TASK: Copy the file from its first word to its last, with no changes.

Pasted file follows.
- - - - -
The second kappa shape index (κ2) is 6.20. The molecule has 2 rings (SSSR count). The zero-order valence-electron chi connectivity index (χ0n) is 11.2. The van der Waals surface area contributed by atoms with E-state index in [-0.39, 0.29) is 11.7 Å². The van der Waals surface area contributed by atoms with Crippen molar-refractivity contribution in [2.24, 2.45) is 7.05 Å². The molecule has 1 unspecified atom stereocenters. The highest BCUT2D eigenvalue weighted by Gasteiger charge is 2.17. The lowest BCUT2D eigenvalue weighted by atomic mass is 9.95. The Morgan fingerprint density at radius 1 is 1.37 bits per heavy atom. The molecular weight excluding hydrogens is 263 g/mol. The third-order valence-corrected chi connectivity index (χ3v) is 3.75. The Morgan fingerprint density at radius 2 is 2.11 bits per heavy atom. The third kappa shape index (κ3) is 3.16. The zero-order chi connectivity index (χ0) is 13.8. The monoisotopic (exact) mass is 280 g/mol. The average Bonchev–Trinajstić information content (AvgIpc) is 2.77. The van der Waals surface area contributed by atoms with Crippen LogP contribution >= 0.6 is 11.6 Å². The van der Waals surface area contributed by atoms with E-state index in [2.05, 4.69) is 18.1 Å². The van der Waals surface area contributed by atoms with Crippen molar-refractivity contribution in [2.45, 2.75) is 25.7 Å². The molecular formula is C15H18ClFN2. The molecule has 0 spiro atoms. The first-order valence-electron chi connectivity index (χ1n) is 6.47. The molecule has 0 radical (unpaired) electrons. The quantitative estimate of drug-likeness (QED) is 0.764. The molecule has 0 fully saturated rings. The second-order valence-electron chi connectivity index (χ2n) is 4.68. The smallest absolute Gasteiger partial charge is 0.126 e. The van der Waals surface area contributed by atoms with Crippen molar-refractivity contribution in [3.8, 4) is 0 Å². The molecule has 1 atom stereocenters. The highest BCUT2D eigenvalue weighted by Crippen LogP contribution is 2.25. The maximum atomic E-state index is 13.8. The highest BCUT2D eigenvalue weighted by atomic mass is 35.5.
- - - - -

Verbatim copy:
The second kappa shape index (κ2) is 6.20. The molecule has 2 rings (SSSR count). The zero-order valence-electron chi connectivity index (χ0n) is 11.2. The van der Waals surface area contributed by atoms with E-state index in [-0.39, 0.29) is 11.7 Å². The van der Waals surface area contributed by atoms with Crippen molar-refractivity contribution in [2.24, 2.45) is 7.05 Å². The molecule has 1 unspecified atom stereocenters. The highest BCUT2D eigenvalue weighted by Gasteiger charge is 2.17. The lowest BCUT2D eigenvalue weighted by atomic mass is 9.95. The Morgan fingerprint density at radius 1 is 1.37 bits per heavy atom. The molecular weight excluding hydrogens is 263 g/mol. The third-order valence-corrected chi connectivity index (χ3v) is 3.75. The Morgan fingerprint density at radius 2 is 2.11 bits per heavy atom. The third kappa shape index (κ3) is 3.16. The zero-order chi connectivity index (χ0) is 13.8. The monoisotopic (exact) mass is 280 g/mol. The average Bonchev–Trinajstić information content (AvgIpc) is 2.77. The van der Waals surface area contributed by atoms with Crippen LogP contribution >= 0.6 is 11.6 Å². The van der Waals surface area contributed by atoms with E-state index in [2.05, 4.69) is 18.1 Å². The van der Waals surface area contributed by atoms with Crippen molar-refractivity contribution in [2.45, 2.75) is 25.7 Å². The molecular formula is C15H18ClFN2. The molecule has 0 spiro atoms. The first-order valence-electron chi connectivity index (χ1n) is 6.47. The molecule has 0 radical (unpaired) electrons. The quantitative estimate of drug-likeness (QED) is 0.764. The molecule has 0 fully saturated rings. The second-order valence-electron chi connectivity index (χ2n) is 4.68. The smallest absolute Gasteiger partial charge is 0.126 e. The van der Waals surface area contributed by atoms with Crippen molar-refractivity contribution in [3.8, 4) is 0 Å². The molecule has 1 atom stereocenters. The highest BCUT2D eigenvalue weighted by Crippen LogP contribution is 2.25. The maximum atomic E-state index is 13.8. The highest BCUT2D eigenvalue weighted by atomic mass is 35.5.